by Camryn Ihrke of the Pink Eagles
As a young girl, I was always interested in trying new things. I would look anywhere for new activities to fill up my schedule. I did Girl Scouts, archery, gymnastics (I wasn’t very good at it), etc. — I wanted to do any and every club that I saw on the school bulletin board. So in third grade, when a poster for First Lego League Jr. went up on the wall, it was natural for me to bring my newfound interest in robotics to my parents’ attention. My dad is an engineer, so it was easy to get him to say yes (unlike with dance, karate, theatre, guitar lessons, tennis — you get the picture, I had unrealistic expectations). After my parents got on board, there was only one thing left to do: go to the meeting. So that following Thursday, I stayed after school and went to the gym. And to my surprise, there were 30 children standing there with me. But there was one thing wrong with the picture: There was only one other girl amidst a sea of boys! Turns out that girl, Olivia, was the daughter of the person who would end up being my robotics coach.
Now, I thought this whole FLL Jr. thing would be a fluke. I mean, the word Lego is practically a 10-year-old boy magnet. But turns out, I would be in roughly that exact same situation two years later. In the summer between 4th and 5th grade, I was granted a Girl Scouts scholarship to attend an expensive engineering/tech camp on the University of Michigan campus. Since we attended the camp through Girl Scouts, my mother thought that it would be an all-girls camp. So I, being the bright-color-loving 10-year-old I was, arrived at the camp wearing a bright blue flowing shirt, with some bright blue shorts from my favorite store, Justice. I got out of the car, excited to meet my hypothetical new best friend, and to my dismay, a boy hopped out of the car next to us and started walking in the same direction as my mom and I. Thinking it was just a coincidence, I kept walking and didn’t let it bother me. But then, car after car would roll up, and sure enough, boy after boy would hop out. As the building got closer and closer, I got more nervous with every step. Not surprisingly, when I opened the building doors, I was greeted with yet another sea of boys. Not one other kid — out of at least 50 — in the room was a girl! Flash forward to the end of the day, where all the camp-goers were waiting outside for their parents. I was exhausted. Throughout the entire day, I had hardly talked to anyone. Practically the only people who talked to me were the counselors, and those awkward conversations were out of pity! I was almost in tears, and there I was, playing camp games with my new peers. It took forever for them to finally release us, and when they did, I walked back to my family, slumped into the car, and began crying. After that, I contemplated quitting. But, since I really wanted to learn about technology, I rolled out of my bed the next day, put on some more bright clothing, and went to the University of Michigan the second day, and the third day, and the fourth day, and, finally, the fifth day. Because I knew that I wanted to do technology, and no group of boys can stop me from my pursuit of happiness!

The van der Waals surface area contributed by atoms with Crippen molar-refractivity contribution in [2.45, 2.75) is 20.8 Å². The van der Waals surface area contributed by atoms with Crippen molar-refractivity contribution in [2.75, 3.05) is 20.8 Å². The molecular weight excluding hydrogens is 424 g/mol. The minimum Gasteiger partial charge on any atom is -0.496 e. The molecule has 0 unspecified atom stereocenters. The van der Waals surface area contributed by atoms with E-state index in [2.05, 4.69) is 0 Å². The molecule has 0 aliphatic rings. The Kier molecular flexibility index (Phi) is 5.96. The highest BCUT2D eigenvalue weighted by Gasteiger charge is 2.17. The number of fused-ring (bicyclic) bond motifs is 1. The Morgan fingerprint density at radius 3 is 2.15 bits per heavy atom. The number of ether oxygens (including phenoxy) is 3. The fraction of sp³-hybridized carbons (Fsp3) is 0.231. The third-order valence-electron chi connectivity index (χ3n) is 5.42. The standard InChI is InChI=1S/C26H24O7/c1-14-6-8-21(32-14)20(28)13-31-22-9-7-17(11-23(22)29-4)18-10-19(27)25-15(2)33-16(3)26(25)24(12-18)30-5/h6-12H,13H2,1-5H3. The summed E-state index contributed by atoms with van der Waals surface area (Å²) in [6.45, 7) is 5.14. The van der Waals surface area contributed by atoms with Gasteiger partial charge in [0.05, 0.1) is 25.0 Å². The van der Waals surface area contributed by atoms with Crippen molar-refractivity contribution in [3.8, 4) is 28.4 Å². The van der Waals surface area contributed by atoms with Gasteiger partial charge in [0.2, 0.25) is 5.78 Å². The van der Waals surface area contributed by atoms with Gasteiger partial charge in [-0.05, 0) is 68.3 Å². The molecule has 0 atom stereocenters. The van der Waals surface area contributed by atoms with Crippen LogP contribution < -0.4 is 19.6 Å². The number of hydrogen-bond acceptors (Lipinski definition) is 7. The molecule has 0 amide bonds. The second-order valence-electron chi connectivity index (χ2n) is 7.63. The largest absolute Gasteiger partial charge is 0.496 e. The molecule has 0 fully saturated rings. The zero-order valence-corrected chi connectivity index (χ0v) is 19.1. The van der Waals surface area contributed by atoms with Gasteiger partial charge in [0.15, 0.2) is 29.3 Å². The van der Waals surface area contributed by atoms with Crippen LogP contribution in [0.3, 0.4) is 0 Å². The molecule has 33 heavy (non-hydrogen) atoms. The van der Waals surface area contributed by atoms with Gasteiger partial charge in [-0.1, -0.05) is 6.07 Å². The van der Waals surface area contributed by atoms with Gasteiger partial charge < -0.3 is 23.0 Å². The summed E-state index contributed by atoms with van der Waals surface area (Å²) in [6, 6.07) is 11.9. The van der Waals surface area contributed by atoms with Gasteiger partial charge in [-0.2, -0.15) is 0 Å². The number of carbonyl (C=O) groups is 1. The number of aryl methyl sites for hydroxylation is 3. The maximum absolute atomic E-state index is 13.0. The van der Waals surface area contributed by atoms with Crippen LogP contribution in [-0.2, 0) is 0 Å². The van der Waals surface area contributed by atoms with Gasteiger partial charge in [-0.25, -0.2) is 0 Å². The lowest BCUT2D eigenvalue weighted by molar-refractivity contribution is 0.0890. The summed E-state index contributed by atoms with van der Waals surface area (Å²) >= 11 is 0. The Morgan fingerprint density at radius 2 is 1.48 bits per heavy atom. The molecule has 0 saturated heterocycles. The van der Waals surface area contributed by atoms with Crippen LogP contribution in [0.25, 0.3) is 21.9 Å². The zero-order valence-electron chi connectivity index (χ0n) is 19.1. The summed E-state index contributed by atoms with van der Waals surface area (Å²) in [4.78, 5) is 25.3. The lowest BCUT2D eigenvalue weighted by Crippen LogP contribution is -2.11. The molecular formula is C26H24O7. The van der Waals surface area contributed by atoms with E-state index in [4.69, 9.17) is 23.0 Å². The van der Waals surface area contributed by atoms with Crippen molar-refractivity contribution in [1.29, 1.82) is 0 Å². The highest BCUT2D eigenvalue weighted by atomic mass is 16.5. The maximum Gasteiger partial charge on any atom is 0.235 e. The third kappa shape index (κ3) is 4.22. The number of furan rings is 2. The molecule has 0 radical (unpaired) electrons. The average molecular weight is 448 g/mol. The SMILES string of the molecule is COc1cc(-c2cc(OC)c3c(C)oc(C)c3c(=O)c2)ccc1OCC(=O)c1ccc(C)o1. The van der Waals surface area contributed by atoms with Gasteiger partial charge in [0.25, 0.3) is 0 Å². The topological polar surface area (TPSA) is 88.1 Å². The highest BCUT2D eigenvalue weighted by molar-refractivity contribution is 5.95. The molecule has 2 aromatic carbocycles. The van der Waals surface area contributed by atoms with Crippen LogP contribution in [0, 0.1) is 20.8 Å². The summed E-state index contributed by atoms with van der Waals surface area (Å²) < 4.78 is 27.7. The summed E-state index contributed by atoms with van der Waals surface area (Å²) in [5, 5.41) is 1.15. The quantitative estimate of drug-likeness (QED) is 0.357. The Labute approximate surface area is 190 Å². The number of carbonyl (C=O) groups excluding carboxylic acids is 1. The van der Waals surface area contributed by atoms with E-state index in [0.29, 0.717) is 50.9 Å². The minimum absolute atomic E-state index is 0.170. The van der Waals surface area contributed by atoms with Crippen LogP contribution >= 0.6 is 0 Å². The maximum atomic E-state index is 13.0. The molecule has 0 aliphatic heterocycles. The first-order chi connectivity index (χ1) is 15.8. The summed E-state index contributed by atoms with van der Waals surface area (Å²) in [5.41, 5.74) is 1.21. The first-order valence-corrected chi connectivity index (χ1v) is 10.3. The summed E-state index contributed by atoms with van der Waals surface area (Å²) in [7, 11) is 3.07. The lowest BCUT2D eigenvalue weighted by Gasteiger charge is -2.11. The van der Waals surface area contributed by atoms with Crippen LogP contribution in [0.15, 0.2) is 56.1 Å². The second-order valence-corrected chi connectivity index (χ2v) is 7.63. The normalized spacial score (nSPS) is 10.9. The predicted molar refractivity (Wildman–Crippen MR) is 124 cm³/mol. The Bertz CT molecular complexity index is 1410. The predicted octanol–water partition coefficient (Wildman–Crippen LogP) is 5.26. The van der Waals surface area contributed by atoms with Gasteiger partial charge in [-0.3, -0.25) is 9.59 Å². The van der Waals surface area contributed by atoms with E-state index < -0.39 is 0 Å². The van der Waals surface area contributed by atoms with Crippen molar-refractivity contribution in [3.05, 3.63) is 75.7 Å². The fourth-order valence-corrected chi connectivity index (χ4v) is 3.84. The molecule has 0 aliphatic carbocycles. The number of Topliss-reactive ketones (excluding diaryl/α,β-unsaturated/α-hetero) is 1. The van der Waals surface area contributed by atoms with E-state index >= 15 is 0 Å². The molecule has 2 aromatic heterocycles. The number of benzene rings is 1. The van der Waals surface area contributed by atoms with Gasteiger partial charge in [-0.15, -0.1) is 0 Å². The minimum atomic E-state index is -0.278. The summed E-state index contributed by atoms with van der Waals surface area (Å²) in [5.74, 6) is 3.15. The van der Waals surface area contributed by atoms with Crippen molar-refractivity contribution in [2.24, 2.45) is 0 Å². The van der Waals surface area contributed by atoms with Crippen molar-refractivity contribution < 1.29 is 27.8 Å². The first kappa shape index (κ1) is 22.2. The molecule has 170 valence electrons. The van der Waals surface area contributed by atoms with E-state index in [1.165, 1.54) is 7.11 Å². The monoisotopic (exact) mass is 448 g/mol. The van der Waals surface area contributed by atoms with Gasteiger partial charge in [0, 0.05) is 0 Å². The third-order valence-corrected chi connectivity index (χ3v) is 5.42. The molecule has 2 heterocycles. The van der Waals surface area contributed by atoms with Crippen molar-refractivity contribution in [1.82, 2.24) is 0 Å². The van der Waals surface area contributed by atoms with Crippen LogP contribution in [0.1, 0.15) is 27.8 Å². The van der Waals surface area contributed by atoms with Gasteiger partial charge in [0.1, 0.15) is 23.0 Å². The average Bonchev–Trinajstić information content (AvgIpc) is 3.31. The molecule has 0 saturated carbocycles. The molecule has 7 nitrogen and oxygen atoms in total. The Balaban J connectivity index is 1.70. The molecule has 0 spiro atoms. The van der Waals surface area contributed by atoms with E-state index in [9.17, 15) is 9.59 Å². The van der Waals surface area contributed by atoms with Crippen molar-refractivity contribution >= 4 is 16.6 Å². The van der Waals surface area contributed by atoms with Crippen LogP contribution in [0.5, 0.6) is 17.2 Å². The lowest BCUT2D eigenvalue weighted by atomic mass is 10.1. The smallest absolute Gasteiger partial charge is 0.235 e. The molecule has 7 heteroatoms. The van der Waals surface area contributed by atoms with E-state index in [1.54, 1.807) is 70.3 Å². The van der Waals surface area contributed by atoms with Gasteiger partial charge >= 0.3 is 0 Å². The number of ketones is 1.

Those two little stories lead me here, today. These past few years, I have been on an all-girls robotics team, The Pink Eagles, with Olivia, and competed in three seasons of FLL, one season of the Wonder League Robotics Competition, and one season of Robofest. During these years, our robotics team has won 1st place at all three of our regional FLL tournaments, and last year we won 2nd place at our state FLL competition and advanced to the North American Championship at Legoland, California. Finally, we won 1st place at the Wonder League Robotics Competition. Sadly, all of our robotics team has aged out of our usual competitions. So, Olivia and I will be mentoring the new members of The Pink Eagles, as well as working to earn our Girl Scout Silver Award to get younger girls interested in robotics. Although my experience with robotics got off to a rocky start, and I know that other girls may have similar experiences too, I hope that young girls persevere and follow their dreams. Because no fear or intimidation of any sort should be able to stop anyone from following their dreams.